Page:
The Oklahoma Department of Wildlife wants to know more about the alligator

State wildlife officials want to learn more about the Oklahoma alligator.

The The Oklahoma Wildlife Conservation Department recently announced its partnership with Southeastern Oklahoma State University in Durant and Southwestern Adventist University in Keene, Texas, on a two-year research study of alligators in southeastern Oklahoma.

“A lot of people have no idea there are alligators in Oklahoma,” said Micah Holmes, assistant chief of information and education for the Wildlife Department.

The heart of the state’s alligator population is located in the Red Slough Wildlife Management District in far southeastern Oklahoma. State wildlife officials say southeastern Oklahoma is on the western edge of the American alligator’s habitat range.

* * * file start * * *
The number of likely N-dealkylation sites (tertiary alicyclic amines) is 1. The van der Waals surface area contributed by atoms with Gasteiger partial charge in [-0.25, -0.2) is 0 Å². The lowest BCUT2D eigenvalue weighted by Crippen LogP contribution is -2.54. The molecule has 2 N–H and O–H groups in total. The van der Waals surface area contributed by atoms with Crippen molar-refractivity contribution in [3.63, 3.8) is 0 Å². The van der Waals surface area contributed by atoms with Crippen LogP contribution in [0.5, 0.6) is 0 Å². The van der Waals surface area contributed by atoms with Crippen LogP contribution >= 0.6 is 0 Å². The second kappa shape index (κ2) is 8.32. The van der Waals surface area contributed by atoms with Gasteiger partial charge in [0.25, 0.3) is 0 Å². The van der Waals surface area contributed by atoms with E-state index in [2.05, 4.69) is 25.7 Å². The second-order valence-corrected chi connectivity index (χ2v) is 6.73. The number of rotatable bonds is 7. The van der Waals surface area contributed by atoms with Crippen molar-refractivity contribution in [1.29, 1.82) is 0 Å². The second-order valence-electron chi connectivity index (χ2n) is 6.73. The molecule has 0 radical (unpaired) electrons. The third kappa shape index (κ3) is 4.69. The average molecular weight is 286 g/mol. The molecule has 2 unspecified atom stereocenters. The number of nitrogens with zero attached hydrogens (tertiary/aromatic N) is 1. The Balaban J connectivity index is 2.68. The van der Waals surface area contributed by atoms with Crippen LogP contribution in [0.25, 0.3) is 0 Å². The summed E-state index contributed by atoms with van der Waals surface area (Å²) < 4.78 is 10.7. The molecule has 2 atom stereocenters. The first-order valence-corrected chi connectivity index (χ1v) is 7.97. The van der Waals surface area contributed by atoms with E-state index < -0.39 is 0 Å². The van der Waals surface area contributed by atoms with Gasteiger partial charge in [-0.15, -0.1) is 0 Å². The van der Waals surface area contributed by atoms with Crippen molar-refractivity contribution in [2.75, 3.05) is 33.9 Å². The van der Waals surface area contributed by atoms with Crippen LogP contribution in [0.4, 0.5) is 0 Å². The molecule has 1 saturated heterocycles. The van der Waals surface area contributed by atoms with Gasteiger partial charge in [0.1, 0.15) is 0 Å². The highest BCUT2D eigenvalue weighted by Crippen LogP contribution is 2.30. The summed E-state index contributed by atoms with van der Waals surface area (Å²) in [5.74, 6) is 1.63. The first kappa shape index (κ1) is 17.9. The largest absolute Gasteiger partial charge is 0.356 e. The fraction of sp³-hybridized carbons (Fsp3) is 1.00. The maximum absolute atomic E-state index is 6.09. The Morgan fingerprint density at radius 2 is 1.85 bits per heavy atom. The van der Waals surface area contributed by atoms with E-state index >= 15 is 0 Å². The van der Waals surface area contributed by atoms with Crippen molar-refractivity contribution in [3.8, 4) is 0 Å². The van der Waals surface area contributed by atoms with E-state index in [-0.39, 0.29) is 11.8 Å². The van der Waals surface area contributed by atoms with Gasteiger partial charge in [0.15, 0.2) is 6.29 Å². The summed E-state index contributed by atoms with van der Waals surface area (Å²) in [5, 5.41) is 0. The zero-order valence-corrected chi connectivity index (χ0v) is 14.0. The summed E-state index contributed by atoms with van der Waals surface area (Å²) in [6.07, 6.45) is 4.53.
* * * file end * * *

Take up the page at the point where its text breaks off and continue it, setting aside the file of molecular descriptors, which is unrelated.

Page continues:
Holmes said researchers from universities will try to find out how many alligators call home to Oklahoma and whether they are spreading to areas outside of Red Slough.

“We suppose it exists because there is a very good habitat in all of that area, but to what extent and to what extent?” Holmes said. “That’s the kind of thing we want to know.”

Researchers will trap and tag the crocodile with transmitters to learn about its movements in and out of McCurtain County.

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State wildlife officials are launching a research project to find out how many alligators live in southeastern Oklahoma and where they reside.

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Robert Bastarach, a biologist with the US Forest Service in Southeast Oklahoma, stated on social media that the research study would also help the Wildlife Department decide whether to allow alligator hunting, but Holmes said that is not the goal of the project.

“This research is not an incentive to have a hunting season necessarily,” Holmes said. “We just need to get basic background information before we can even think of something like that. There’s a lot we don’t know about the American alligator in Oklahoma.”

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